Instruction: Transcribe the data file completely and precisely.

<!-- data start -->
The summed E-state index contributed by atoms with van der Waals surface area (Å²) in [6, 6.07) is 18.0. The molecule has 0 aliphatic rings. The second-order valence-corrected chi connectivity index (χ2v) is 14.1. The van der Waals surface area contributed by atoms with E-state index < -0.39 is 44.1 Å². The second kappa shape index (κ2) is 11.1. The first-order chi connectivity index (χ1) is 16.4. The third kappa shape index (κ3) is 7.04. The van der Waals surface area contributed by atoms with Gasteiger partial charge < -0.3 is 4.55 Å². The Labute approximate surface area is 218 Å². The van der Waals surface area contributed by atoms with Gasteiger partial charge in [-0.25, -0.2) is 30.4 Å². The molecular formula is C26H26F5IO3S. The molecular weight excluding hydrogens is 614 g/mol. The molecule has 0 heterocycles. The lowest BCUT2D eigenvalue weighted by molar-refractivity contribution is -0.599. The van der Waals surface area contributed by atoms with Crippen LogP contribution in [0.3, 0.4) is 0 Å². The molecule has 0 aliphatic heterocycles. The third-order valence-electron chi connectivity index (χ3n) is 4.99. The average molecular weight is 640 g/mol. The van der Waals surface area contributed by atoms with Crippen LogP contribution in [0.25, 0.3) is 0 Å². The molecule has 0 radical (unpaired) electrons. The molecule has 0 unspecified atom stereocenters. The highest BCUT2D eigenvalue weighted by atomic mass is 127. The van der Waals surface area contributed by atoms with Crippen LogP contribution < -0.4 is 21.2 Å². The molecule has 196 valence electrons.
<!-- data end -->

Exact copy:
The summed E-state index contributed by atoms with van der Waals surface area (Å²) in [6, 6.07) is 18.0. The molecule has 0 aliphatic rings. The second-order valence-corrected chi connectivity index (χ2v) is 14.1. The van der Waals surface area contributed by atoms with E-state index < -0.39 is 44.1 Å². The second kappa shape index (κ2) is 11.1. The first-order chi connectivity index (χ1) is 16.4. The third kappa shape index (κ3) is 7.04. The van der Waals surface area contributed by atoms with Gasteiger partial charge < -0.3 is 4.55 Å². The Labute approximate surface area is 218 Å². The van der Waals surface area contributed by atoms with Gasteiger partial charge in [-0.25, -0.2) is 30.4 Å². The molecular formula is C26H26F5IO3S. The molecular weight excluding hydrogens is 614 g/mol. The molecule has 0 heterocycles. The lowest BCUT2D eigenvalue weighted by molar-refractivity contribution is -0.599. The van der Waals surface area contributed by atoms with Crippen LogP contribution in [0.3, 0.4) is 0 Å². The molecule has 0 aliphatic heterocycles. The third-order valence-electron chi connectivity index (χ3n) is 4.99. The average molecular weight is 640 g/mol. The van der Waals surface area contributed by atoms with Crippen LogP contribution in [0.25, 0.3) is 0 Å². The molecule has 0 radical (unpaired) electrons. The molecule has 0 unspecified atom stereocenters. The highest BCUT2D eigenvalue weighted by atomic mass is 127. The van der Waals surface area contributed by atoms with Crippen LogP contribution < -0.4 is 21.2 Å². The molecule has 196 valence electrons.